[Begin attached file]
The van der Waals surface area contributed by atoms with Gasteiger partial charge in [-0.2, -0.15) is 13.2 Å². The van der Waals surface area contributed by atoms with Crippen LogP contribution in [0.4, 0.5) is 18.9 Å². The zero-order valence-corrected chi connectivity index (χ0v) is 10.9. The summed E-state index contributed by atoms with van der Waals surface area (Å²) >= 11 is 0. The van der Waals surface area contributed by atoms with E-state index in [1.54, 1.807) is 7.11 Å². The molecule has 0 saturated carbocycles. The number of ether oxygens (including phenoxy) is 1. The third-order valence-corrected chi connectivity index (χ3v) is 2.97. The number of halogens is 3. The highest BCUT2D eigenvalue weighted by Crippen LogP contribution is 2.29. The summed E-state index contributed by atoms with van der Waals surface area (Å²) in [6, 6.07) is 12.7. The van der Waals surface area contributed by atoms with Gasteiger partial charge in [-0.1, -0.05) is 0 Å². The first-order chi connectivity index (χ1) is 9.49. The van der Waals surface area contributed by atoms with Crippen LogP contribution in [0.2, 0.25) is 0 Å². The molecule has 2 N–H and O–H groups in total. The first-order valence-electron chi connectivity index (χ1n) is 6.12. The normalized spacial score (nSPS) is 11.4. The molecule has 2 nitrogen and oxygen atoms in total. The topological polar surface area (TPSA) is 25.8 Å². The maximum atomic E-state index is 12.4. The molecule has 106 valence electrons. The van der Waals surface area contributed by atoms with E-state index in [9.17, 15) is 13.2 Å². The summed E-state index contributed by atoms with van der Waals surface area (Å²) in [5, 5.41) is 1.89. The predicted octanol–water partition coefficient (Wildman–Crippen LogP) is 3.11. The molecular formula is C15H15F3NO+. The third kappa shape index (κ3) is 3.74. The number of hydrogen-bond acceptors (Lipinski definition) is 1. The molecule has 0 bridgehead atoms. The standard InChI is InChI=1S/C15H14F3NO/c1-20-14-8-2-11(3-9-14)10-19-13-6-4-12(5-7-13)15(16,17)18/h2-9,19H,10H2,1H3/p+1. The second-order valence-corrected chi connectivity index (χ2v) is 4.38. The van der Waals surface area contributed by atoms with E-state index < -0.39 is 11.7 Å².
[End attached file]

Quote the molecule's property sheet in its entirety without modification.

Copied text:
The van der Waals surface area contributed by atoms with Gasteiger partial charge in [-0.2, -0.15) is 13.2 Å². The van der Waals surface area contributed by atoms with Crippen LogP contribution in [0.4, 0.5) is 18.9 Å². The zero-order valence-corrected chi connectivity index (χ0v) is 10.9. The summed E-state index contributed by atoms with van der Waals surface area (Å²) >= 11 is 0. The van der Waals surface area contributed by atoms with E-state index in [1.54, 1.807) is 7.11 Å². The molecule has 0 saturated carbocycles. The number of ether oxygens (including phenoxy) is 1. The third-order valence-corrected chi connectivity index (χ3v) is 2.97. The number of halogens is 3. The highest BCUT2D eigenvalue weighted by Crippen LogP contribution is 2.29. The summed E-state index contributed by atoms with van der Waals surface area (Å²) in [6, 6.07) is 12.7. The van der Waals surface area contributed by atoms with Gasteiger partial charge in [-0.1, -0.05) is 0 Å². The first-order chi connectivity index (χ1) is 9.49. The van der Waals surface area contributed by atoms with Crippen LogP contribution in [0.2, 0.25) is 0 Å². The molecule has 2 N–H and O–H groups in total. The first-order valence-electron chi connectivity index (χ1n) is 6.12. The normalized spacial score (nSPS) is 11.4. The molecule has 2 nitrogen and oxygen atoms in total. The topological polar surface area (TPSA) is 25.8 Å². The maximum atomic E-state index is 12.4. The molecule has 106 valence electrons. The van der Waals surface area contributed by atoms with E-state index in [9.17, 15) is 13.2 Å². The summed E-state index contributed by atoms with van der Waals surface area (Å²) in [5, 5.41) is 1.89. The predicted octanol–water partition coefficient (Wildman–Crippen LogP) is 3.11. The molecular formula is C15H15F3NO+. The third kappa shape index (κ3) is 3.74. The number of hydrogen-bond acceptors (Lipinski definition) is 1. The molecule has 0 bridgehead atoms. The standard InChI is InChI=1S/C15H14F3NO/c1-20-14-8-2-11(3-9-14)10-19-13-6-4-12(5-7-13)15(16,17)18/h2-9,19H,10H2,1H3/p+1. The second-order valence-corrected chi connectivity index (χ2v) is 4.38. The van der Waals surface area contributed by atoms with E-state index < -0.39 is 11.7 Å².